The FDA is getting increasingly twitchy about homeopathy. Yesterday it released a statement on new steps its taking to, in their words, “protect Americans from potentially harmful products that are labeled as homeopathic”:
The draft guidance details a risk-based enforcement policy prioritizing certain categories of homeopathic products that could pose a higher risk to public health, including products with particular ingredients and routes of administration, products for vulnerable populations, and products with significant quality issues. …
Justin Scott gets Julián Castro to talk about atheism and church-state separation:
I don’t consider atheism a scary word. You know, I respect people’s right to choose to believe or not to believe, and maybe more importantly, I believe that our Constitution sets out that right, and that it’s important that we recognize that. …
… the commitment that I make is respecting everybody’s rights in the country, and being inclusive and thinking about people who choose not to believe, and that they are citizens in our democracy, participants in our democracy, like anybody else.
I also will say that that I would not hold that against somebody when considering them for appointments, involving them in the administration or, you know, crafting policy or anything like that. …
… You know, I choose to believe, you know, my faith guides me and the decisions I make. But I also respect others who don’t.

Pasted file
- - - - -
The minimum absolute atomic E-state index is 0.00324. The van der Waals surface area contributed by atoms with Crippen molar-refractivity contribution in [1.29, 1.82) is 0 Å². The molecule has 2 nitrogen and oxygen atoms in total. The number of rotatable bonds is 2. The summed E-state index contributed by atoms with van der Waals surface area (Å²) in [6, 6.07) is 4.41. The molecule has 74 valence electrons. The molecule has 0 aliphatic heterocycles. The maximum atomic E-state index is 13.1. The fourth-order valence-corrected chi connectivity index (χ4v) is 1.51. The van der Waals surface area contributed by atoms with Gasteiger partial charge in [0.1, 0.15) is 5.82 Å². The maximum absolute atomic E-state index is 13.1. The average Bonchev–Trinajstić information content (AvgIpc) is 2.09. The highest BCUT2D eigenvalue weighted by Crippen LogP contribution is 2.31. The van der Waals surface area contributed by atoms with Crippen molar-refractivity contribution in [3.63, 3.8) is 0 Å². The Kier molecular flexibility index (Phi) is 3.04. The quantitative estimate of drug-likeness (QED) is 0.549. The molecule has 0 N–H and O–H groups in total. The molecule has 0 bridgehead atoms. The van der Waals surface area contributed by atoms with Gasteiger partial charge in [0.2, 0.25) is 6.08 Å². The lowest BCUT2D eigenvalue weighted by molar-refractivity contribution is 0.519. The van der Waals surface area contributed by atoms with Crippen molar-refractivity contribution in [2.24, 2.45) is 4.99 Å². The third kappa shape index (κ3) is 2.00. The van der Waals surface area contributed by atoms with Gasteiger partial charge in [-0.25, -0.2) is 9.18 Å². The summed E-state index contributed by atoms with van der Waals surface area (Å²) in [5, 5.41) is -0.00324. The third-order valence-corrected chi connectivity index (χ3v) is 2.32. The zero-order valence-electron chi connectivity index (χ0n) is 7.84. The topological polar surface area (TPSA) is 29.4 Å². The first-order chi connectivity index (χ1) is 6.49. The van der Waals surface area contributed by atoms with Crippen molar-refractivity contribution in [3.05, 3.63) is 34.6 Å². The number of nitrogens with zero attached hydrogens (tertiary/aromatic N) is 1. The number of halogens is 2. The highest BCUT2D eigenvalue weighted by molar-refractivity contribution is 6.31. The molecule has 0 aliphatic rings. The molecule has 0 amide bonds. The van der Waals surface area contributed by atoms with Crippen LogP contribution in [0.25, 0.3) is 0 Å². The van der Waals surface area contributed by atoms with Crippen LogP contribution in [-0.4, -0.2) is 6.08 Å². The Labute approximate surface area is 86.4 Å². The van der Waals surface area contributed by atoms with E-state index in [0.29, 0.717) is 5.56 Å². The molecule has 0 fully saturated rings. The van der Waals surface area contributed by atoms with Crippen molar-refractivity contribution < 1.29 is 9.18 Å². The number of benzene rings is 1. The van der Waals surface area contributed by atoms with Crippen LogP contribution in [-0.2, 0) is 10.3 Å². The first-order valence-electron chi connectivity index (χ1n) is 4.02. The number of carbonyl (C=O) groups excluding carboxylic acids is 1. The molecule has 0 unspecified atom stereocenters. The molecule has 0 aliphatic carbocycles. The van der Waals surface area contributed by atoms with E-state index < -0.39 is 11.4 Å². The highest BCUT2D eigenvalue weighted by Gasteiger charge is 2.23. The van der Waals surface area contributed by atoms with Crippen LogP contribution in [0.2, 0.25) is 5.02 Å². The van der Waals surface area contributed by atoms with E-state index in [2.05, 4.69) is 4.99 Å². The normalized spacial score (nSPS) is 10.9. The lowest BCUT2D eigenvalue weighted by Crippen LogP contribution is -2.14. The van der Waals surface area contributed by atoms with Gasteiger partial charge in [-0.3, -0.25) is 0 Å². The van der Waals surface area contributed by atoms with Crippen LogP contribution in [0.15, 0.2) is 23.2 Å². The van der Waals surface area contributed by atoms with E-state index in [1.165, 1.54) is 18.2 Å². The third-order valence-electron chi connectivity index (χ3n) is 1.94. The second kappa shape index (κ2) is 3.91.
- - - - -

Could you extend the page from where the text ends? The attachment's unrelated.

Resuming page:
Ryan Burge crunches some numbers for a general idea of what the American religious landscape will look like in a couple of decades and boy oh boy are the “nones” movin’ on up:
Religious demography is a zero sum game, as long as we include the religiously unaffiliated. As one tradition grows larger another must decrease in size. That’s essentially what we see here. The religiously unaffiliated will grow four percentage points, while mainline Protestants will decline 5.4 points. As one gains, the other must lose, which has been the case for the last four decades. It is worth noting, though, that this model predicts quite a bit of stability in the next decade of American religious demography. The size of most of the religious groups in America are predicted to be almost exactly the same as they are now. However, two groups will change – mainline Protestants and the religiously unaffiliated. It doesn’t take an advanced degree in social science to conclude that one is growing at the expense of the other.
Italian photographer Oliviero Toscani has been fined €4000 for blasphemy for saying that aliens visiting a Catholic church would conclude it’s a masochist organization. The judge, who is clearly not much of a secularist, said:
Defining Christ on the cross as “someone hanged” is a manifestation of the profound disrespect for the values of Christianity, disrespect comparable only to the worst propagandist language of a Muslim fundamentalist preacher.
Toscani is going to appeal.
Colorado’s attorney general says at least 166 kids have been sexually abused by at least 43 Catholic priests in the state since 1950.
Brother LaKendrick Coburn El, a member of the Virginia Beach Human Rights Commission, says that “Homosexuality is an abomination to the Human Race” and that transgender people are mentally ill. Wait, why is this guy on that commission? That’s as crazy as, I dunno, Saudi Arabia being on the UN Human Riiiiiiiiinever mind.
Acupuncturists are taking cynical advantage of both the opioid crisis and veterans with PTSD to sell their spiny snake oil. See to how legit this sounds to you, in this puff piece at WJHL: